I don’t agree with all of Barney Frank’s take on the origins of the financial crisis (he and others under the Bush administration failed to rein in the mortgage underwriting of Fannie and Freddie that played a major role in the excessive leverage behind the financial crisis). I also don’t think that the lengthy Dodd Frank Act that he co-sponsored is sufficient or efficient response to the excessive risk-seeking in the financial sector. A simpler Glass-Steagall-like division breaking up of the large institutions would be far more effective. And I believe that will come in the heat of the next financial panic.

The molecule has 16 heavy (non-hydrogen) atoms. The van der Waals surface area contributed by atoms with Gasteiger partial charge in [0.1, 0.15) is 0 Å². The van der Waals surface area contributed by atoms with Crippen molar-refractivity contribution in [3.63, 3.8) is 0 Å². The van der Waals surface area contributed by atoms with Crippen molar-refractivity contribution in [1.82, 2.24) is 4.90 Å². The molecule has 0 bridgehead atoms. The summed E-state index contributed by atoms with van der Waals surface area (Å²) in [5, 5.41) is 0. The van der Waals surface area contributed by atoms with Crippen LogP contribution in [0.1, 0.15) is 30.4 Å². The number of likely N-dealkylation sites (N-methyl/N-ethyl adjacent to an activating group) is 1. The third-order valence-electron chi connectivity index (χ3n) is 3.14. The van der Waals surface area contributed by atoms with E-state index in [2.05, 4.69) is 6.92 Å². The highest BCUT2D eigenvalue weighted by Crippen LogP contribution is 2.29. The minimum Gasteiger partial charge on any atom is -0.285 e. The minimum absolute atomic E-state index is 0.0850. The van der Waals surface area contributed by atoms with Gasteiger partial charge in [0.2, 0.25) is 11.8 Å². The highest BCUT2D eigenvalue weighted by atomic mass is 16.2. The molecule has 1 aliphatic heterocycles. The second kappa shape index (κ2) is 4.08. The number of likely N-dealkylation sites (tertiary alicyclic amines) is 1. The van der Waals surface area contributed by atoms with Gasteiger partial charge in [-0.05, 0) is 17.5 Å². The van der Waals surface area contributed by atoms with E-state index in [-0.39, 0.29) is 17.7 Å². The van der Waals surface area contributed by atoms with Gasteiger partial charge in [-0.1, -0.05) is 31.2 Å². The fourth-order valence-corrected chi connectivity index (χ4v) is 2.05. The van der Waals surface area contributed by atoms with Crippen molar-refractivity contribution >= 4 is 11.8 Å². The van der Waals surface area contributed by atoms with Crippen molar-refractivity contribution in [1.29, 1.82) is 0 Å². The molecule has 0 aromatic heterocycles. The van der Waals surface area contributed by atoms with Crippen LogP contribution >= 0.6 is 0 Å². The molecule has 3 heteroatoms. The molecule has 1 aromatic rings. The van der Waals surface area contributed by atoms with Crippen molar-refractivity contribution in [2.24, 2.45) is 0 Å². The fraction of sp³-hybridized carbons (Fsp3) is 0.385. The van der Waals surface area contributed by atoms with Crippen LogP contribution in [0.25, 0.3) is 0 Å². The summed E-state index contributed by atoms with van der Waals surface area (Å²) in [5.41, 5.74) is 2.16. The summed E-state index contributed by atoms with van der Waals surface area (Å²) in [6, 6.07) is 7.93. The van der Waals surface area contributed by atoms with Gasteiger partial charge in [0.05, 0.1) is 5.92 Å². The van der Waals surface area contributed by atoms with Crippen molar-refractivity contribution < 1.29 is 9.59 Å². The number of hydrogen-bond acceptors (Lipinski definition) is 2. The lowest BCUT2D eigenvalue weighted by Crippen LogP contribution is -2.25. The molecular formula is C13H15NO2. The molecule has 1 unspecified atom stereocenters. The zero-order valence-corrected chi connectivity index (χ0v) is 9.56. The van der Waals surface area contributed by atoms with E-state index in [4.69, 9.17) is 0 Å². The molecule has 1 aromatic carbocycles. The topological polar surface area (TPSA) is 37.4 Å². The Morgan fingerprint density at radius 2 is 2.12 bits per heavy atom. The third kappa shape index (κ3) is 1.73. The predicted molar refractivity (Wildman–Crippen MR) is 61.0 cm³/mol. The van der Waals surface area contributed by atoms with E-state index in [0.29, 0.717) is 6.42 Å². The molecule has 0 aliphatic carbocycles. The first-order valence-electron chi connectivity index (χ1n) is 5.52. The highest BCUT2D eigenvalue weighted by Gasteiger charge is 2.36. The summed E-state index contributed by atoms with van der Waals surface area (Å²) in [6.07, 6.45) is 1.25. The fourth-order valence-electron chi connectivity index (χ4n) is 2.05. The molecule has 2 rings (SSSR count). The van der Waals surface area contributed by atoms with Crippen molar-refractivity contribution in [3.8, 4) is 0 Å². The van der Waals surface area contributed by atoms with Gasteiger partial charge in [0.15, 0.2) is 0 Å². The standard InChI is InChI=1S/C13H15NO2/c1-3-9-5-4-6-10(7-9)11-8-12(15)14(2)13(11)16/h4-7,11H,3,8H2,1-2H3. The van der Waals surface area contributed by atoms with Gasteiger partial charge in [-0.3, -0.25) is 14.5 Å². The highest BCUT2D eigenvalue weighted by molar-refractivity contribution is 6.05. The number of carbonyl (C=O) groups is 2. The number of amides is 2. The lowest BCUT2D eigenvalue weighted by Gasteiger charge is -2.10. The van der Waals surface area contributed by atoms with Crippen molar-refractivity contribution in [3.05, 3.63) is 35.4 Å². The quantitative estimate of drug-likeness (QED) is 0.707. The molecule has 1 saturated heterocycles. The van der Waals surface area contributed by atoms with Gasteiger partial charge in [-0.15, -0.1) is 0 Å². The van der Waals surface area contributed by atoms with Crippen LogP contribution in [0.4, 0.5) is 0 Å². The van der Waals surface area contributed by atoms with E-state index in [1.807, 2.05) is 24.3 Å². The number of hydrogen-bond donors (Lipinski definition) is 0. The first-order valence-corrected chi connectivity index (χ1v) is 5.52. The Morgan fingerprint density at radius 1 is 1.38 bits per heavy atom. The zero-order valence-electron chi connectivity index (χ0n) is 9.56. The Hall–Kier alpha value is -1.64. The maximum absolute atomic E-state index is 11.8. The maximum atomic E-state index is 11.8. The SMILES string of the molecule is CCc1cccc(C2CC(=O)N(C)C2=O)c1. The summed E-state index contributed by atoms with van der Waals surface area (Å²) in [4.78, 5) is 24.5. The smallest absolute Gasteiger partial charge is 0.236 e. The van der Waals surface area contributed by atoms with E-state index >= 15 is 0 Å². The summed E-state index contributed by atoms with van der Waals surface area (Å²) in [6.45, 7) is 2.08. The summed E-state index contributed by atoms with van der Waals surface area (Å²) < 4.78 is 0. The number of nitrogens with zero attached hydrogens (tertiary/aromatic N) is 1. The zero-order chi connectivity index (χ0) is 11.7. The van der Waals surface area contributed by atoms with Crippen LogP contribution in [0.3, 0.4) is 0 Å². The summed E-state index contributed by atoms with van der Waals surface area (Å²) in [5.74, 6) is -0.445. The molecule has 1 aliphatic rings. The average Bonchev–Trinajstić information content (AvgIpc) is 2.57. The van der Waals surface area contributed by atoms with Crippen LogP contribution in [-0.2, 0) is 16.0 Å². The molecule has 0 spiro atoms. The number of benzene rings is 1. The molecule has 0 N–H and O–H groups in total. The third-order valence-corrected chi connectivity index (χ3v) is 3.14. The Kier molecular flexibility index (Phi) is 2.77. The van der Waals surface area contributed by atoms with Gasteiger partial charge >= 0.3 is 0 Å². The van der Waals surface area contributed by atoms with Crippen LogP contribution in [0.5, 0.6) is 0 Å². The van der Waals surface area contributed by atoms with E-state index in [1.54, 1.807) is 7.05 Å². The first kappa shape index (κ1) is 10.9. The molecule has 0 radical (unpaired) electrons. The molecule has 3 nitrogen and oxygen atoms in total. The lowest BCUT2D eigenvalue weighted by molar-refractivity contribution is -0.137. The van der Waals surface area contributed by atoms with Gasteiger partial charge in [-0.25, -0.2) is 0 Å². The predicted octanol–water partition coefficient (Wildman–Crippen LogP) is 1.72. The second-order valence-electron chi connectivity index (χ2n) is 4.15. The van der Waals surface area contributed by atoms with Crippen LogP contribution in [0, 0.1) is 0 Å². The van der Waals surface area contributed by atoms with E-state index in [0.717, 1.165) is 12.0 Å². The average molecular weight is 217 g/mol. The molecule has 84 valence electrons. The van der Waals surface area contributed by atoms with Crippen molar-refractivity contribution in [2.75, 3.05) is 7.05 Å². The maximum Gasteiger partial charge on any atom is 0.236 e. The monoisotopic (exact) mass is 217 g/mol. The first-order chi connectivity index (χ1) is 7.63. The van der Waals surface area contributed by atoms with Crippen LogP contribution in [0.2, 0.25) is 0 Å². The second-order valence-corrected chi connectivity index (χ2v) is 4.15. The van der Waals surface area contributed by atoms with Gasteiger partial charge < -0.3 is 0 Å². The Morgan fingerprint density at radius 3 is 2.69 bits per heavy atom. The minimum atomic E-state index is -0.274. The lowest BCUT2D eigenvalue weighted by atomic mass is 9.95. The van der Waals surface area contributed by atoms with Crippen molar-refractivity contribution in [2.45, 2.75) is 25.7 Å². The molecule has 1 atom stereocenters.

But Barney Frank is an intelligent man with a long career of public service, and I respect many of his efforts. I found the discussion in this far-reaching interview worthwhile.
Barney Frank, former chairman of the House Financial Services Committee discusses his new memoir, “Frank: A Life in Politics From the Great Society to Same-Sex Marriage.” Here is a direct video link.
Last week I visited the Civil Rights Memorial in Montgomery, Alabama on the 50th anniversary of when the King-led marchers from Selma finally arrived in Montgomery. I was pleased to see that the exhibits included sexual orientation as a key area of present day prejudice and inequality.
“The civil rights movement didn’t begin in 1954 and it certainly didn’t end with Dr. King’s death. It continues through all of us, people of good will, who are committed to the principles of our democracy.”
–SPLC President Richard Cohen, Civil Rights Memorial speech, March 25, 2015